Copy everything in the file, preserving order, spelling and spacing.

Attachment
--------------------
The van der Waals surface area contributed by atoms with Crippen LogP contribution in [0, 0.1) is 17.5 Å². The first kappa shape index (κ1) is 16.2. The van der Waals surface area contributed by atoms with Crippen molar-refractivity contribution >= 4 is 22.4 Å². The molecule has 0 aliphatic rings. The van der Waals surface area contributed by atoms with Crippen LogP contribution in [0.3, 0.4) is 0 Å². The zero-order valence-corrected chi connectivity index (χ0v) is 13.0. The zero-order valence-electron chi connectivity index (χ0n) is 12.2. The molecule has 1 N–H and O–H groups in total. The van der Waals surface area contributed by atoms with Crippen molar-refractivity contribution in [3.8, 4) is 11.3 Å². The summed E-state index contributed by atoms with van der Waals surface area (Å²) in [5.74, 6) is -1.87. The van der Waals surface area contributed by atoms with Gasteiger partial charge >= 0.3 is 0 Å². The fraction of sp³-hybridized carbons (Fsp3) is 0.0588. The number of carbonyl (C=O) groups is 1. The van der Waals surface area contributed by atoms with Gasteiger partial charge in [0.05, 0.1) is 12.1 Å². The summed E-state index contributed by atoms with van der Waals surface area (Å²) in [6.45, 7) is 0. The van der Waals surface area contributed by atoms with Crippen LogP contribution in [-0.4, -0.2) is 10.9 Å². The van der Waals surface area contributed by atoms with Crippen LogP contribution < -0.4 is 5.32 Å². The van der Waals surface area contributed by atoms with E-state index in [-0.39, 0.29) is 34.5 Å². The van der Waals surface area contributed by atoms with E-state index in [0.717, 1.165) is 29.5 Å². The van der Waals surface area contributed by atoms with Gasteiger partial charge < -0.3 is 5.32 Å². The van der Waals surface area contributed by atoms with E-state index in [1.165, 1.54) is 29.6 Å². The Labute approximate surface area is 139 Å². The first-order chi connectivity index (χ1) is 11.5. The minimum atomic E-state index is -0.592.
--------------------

The van der Waals surface area contributed by atoms with Crippen LogP contribution in [0, 0.1) is 17.5 Å². The first kappa shape index (κ1) is 16.2. The van der Waals surface area contributed by atoms with Crippen molar-refractivity contribution >= 4 is 22.4 Å². The molecule has 0 aliphatic rings. The van der Waals surface area contributed by atoms with Crippen LogP contribution in [0.3, 0.4) is 0 Å². The zero-order valence-corrected chi connectivity index (χ0v) is 13.0. The zero-order valence-electron chi connectivity index (χ0n) is 12.2. The molecule has 1 N–H and O–H groups in total. The van der Waals surface area contributed by atoms with Crippen molar-refractivity contribution in [3.8, 4) is 11.3 Å². The summed E-state index contributed by atoms with van der Waals surface area (Å²) in [5.74, 6) is -1.87. The van der Waals surface area contributed by atoms with Gasteiger partial charge >= 0.3 is 0 Å². The fraction of sp³-hybridized carbons (Fsp3) is 0.0588. The number of carbonyl (C=O) groups is 1. The van der Waals surface area contributed by atoms with Gasteiger partial charge in [0.05, 0.1) is 12.1 Å². The summed E-state index contributed by atoms with van der Waals surface area (Å²) in [6.45, 7) is 0. The van der Waals surface area contributed by atoms with Crippen LogP contribution in [-0.4, -0.2) is 10.9 Å². The van der Waals surface area contributed by atoms with Crippen LogP contribution < -0.4 is 5.32 Å². The van der Waals surface area contributed by atoms with E-state index in [-0.39, 0.29) is 34.5 Å². The van der Waals surface area contributed by atoms with E-state index in [0.717, 1.165) is 29.5 Å². The van der Waals surface area contributed by atoms with Gasteiger partial charge < -0.3 is 5.32 Å². The van der Waals surface area contributed by atoms with E-state index in [1.165, 1.54) is 29.6 Å². The Labute approximate surface area is 139 Å². The first-order chi connectivity index (χ1) is 11.5. The minimum atomic E-state index is -0.592.